If you’re of an age—somewhere between 2 and 81—you’re familiar with The Kingsmen’s seminal frat-rock hit, “Louie Louie.” And if you’ve ever aspired to stand in front of crowds of the inebriated, making a load of racket, it’s one of the very first songs you attempted to play.
This lesson is not for you. Rather, it’s for those who’ve been denied the pleasure of banging out this three-chord marvel. Equipped with only a Mac and copy of GarageBand 10, all this can be yours. Here’s how to start rockin’.
Launch GarageBand and from the project chooser window select Empty Project and click Choose. The GarageBand window will appear and display a single track called Classic Electric Piano. Select that track and press the Delete key.
A sheet will appear that asks you to create a new track. Select Drummer and click Create. A track called SoCal will appear and to the right, display a yellow waveform. Click the Play button at the top of the window and you’ll hear your drummer, Kyle, laying down a basic rock beat. Click the square Stop button when you’ve heard enough.
Add and play the bass
Choose Track > New Track (or click the Plus button above the SoCal track) and you’ll see the track chooser sheet again. This time, click on Software Instrument and click Create. A Classic Electric Piano track will be added.
On the left side of the GarageBand window you’ll find a list of instrument families including Bass, Drum Kit, Drum Machines, Guitar, and so on. (If you don’t see this list choose View > Show Library.) Select the Bass entry and then select Fingerstyle Bass.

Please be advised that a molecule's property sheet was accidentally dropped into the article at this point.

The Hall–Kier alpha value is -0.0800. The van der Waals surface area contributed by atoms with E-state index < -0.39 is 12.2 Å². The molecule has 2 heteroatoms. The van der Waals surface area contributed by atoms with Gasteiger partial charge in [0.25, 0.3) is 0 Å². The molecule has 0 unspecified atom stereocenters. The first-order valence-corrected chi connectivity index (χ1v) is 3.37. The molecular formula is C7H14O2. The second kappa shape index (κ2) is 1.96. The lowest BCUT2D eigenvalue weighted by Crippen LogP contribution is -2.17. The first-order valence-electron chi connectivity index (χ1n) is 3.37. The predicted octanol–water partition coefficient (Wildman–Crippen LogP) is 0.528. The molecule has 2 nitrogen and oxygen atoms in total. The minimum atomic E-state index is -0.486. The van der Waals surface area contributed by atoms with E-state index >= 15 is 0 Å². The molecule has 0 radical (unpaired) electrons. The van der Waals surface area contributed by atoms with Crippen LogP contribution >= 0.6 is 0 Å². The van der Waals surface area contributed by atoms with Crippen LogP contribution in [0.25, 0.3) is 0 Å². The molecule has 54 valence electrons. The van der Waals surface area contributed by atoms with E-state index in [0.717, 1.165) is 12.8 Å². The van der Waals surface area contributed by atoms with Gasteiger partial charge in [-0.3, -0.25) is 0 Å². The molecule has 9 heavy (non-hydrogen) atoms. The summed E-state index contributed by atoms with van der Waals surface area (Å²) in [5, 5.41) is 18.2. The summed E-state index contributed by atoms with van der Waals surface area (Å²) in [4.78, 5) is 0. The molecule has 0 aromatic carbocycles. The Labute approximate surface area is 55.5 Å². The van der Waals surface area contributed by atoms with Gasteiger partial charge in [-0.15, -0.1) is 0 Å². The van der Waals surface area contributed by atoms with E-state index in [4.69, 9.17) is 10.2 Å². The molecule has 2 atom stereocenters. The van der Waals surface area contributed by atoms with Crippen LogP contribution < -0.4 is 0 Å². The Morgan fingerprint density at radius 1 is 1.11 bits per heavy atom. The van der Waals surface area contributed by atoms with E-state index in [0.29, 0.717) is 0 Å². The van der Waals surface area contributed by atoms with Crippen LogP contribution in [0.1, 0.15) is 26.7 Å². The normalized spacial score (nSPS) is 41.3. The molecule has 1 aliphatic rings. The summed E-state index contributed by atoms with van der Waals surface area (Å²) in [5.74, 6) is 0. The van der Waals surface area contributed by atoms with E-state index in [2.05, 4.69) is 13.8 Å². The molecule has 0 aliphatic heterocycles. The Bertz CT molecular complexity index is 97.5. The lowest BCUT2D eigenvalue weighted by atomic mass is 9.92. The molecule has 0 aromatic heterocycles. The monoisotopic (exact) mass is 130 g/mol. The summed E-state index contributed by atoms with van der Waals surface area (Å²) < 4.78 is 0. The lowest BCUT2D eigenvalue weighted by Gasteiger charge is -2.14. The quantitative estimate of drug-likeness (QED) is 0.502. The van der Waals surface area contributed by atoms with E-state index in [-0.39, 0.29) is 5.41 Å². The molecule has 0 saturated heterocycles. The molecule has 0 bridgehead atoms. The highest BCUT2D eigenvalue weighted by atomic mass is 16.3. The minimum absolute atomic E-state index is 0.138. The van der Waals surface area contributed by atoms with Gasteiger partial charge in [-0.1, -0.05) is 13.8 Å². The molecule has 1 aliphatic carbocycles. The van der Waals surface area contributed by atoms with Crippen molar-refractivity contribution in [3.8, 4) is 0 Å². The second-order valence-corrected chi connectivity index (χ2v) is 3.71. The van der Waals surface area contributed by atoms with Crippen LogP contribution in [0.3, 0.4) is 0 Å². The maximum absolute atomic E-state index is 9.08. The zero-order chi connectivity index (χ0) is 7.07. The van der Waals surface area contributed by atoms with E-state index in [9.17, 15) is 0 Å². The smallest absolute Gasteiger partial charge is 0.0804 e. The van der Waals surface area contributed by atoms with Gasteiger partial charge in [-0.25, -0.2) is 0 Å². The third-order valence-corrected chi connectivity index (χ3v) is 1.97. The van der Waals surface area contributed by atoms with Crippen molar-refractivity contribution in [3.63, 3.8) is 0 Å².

Choose Window > Show Musical Typing and a small window will appear that displays a musical keyboard with some letter names appearing on the keys. If you press the A key on your Mac’s keyboard you should hear the bass playing the “C” pitch. Press S on the keyboard and you’ll hear the “D” pitch. Press the D key and the bass plays pitch “E.” Thus the name “Musical Typing.” Your Mac’s keyboard acts as a musical keyboard.
You know the rhythm for “Louie Louie,” right? BANG BANG BANG, PAUSE PAUSE, BANG BANG, PAUSE, BANG BANG BANG, PAUSE PAUSE, BANG BANG. Great. You’re about to tap out that rhythm on your Mac’s keyboard.
Click the red Record button at the top of the window and you’ll hear a series of clicks. This is GarageBand’s metronome counting out time—a strong click for beat 1 of a four-beat measure and weaker clicks for beats 2, 3, and 4. Click the square Stop button to stop recording.
Now, with the bass track selected, click the Record button and wait for four clicks—this is GarageBand setting the tempo. After those four clicks, GarageBand will start recording for real and the drum part will play. Your job is to press your Mac’s keys in this order, following the “Louie Louie” rhythm.
A A A, F F, G G G, F F
When you’ve done this successfully, click the Stop button.
You should now see a green track next to Fingerstyle Bass that contains ten small dashes. These dashes represent the notes you just recorded. Congratulations, you’ve played and recorded your first track!
Extending and copying tracks